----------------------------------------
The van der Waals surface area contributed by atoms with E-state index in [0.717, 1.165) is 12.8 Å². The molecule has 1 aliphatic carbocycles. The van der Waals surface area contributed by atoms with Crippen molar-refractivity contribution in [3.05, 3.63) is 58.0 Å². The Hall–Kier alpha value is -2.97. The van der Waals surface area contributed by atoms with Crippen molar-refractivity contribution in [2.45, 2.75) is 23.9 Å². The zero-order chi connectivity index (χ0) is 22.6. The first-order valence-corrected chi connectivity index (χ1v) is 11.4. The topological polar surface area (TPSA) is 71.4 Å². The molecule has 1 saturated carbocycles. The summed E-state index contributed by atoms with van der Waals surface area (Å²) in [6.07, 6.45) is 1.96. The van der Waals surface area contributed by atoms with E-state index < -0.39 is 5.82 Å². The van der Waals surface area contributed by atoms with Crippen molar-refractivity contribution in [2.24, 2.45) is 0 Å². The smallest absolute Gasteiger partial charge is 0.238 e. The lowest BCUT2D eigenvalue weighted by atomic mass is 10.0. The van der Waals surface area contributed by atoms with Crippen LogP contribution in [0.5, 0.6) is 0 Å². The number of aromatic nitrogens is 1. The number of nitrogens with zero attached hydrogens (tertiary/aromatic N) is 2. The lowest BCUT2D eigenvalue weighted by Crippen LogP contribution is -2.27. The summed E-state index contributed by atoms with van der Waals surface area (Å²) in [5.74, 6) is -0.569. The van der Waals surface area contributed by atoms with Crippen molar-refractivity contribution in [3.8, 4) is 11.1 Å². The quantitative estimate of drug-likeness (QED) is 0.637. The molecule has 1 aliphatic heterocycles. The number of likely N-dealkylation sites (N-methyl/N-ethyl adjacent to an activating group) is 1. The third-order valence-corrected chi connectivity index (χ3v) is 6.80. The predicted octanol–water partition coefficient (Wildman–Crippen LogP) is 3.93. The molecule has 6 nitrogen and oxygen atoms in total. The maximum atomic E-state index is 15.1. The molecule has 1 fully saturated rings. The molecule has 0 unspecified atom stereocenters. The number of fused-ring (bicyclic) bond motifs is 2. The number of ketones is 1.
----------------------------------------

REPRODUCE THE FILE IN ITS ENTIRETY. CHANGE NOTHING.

The van der Waals surface area contributed by atoms with E-state index in [0.717, 1.165) is 12.8 Å². The molecule has 1 aliphatic carbocycles. The van der Waals surface area contributed by atoms with Crippen molar-refractivity contribution in [3.05, 3.63) is 58.0 Å². The Hall–Kier alpha value is -2.97. The van der Waals surface area contributed by atoms with Crippen molar-refractivity contribution in [2.45, 2.75) is 23.9 Å². The zero-order chi connectivity index (χ0) is 22.6. The first-order valence-corrected chi connectivity index (χ1v) is 11.4. The topological polar surface area (TPSA) is 71.4 Å². The molecule has 1 saturated carbocycles. The summed E-state index contributed by atoms with van der Waals surface area (Å²) in [6.07, 6.45) is 1.96. The van der Waals surface area contributed by atoms with E-state index < -0.39 is 5.82 Å². The van der Waals surface area contributed by atoms with Crippen molar-refractivity contribution in [2.24, 2.45) is 0 Å². The smallest absolute Gasteiger partial charge is 0.238 e. The lowest BCUT2D eigenvalue weighted by atomic mass is 10.0. The van der Waals surface area contributed by atoms with Crippen LogP contribution in [0.5, 0.6) is 0 Å². The number of aromatic nitrogens is 1. The number of nitrogens with zero attached hydrogens (tertiary/aromatic N) is 2. The lowest BCUT2D eigenvalue weighted by Crippen LogP contribution is -2.27. The summed E-state index contributed by atoms with van der Waals surface area (Å²) in [5.74, 6) is -0.569. The van der Waals surface area contributed by atoms with Crippen molar-refractivity contribution in [3.8, 4) is 11.1 Å². The quantitative estimate of drug-likeness (QED) is 0.637. The molecule has 1 aliphatic heterocycles. The number of likely N-dealkylation sites (N-methyl/N-ethyl adjacent to an activating group) is 1. The third-order valence-corrected chi connectivity index (χ3v) is 6.80. The predicted octanol–water partition coefficient (Wildman–Crippen LogP) is 3.93. The molecule has 6 nitrogen and oxygen atoms in total. The maximum atomic E-state index is 15.1. The molecule has 1 fully saturated rings. The molecule has 0 unspecified atom stereocenters. The number of fused-ring (bicyclic) bond motifs is 2. The number of ketones is 1.